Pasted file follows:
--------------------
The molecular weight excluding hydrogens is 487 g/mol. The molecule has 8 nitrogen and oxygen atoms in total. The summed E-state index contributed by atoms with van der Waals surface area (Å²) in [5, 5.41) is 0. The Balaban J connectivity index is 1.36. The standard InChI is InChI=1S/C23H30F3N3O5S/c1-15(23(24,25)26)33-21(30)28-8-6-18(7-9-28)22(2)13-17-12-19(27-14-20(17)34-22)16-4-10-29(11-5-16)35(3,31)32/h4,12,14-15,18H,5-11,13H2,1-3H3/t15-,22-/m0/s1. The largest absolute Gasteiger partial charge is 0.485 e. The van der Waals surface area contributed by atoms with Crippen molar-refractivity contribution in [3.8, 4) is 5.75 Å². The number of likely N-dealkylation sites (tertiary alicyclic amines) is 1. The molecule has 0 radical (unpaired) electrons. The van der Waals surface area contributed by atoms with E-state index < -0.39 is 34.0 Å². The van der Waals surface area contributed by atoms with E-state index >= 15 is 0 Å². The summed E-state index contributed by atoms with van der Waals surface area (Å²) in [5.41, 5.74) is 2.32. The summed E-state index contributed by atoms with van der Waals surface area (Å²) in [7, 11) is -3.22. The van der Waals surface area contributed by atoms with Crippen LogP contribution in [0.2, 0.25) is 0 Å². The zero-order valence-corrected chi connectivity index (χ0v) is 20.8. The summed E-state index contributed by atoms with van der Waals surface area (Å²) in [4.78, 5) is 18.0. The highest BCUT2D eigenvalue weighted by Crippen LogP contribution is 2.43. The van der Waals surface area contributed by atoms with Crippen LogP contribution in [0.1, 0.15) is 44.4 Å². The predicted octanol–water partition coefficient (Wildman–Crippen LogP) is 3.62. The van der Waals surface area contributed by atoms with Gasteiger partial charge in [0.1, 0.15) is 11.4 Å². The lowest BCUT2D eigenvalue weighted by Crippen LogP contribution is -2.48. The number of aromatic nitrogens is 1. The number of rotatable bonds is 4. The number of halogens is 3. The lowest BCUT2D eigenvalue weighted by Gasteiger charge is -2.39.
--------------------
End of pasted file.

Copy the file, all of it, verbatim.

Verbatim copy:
The molecular weight excluding hydrogens is 487 g/mol. The molecule has 8 nitrogen and oxygen atoms in total. The summed E-state index contributed by atoms with van der Waals surface area (Å²) in [5, 5.41) is 0. The Balaban J connectivity index is 1.36. The standard InChI is InChI=1S/C23H30F3N3O5S/c1-15(23(24,25)26)33-21(30)28-8-6-18(7-9-28)22(2)13-17-12-19(27-14-20(17)34-22)16-4-10-29(11-5-16)35(3,31)32/h4,12,14-15,18H,5-11,13H2,1-3H3/t15-,22-/m0/s1. The largest absolute Gasteiger partial charge is 0.485 e. The van der Waals surface area contributed by atoms with Crippen molar-refractivity contribution in [3.8, 4) is 5.75 Å². The number of likely N-dealkylation sites (tertiary alicyclic amines) is 1. The molecule has 0 radical (unpaired) electrons. The van der Waals surface area contributed by atoms with E-state index < -0.39 is 34.0 Å². The van der Waals surface area contributed by atoms with E-state index >= 15 is 0 Å². The summed E-state index contributed by atoms with van der Waals surface area (Å²) in [5.41, 5.74) is 2.32. The summed E-state index contributed by atoms with van der Waals surface area (Å²) in [7, 11) is -3.22. The van der Waals surface area contributed by atoms with Crippen LogP contribution in [0.2, 0.25) is 0 Å². The zero-order valence-corrected chi connectivity index (χ0v) is 20.8. The summed E-state index contributed by atoms with van der Waals surface area (Å²) in [4.78, 5) is 18.0. The highest BCUT2D eigenvalue weighted by Crippen LogP contribution is 2.43. The van der Waals surface area contributed by atoms with Crippen LogP contribution in [0.1, 0.15) is 44.4 Å². The predicted octanol–water partition coefficient (Wildman–Crippen LogP) is 3.62. The van der Waals surface area contributed by atoms with Gasteiger partial charge in [0.1, 0.15) is 11.4 Å². The lowest BCUT2D eigenvalue weighted by Crippen LogP contribution is -2.48. The number of aromatic nitrogens is 1. The number of rotatable bonds is 4. The number of halogens is 3. The lowest BCUT2D eigenvalue weighted by Gasteiger charge is -2.39.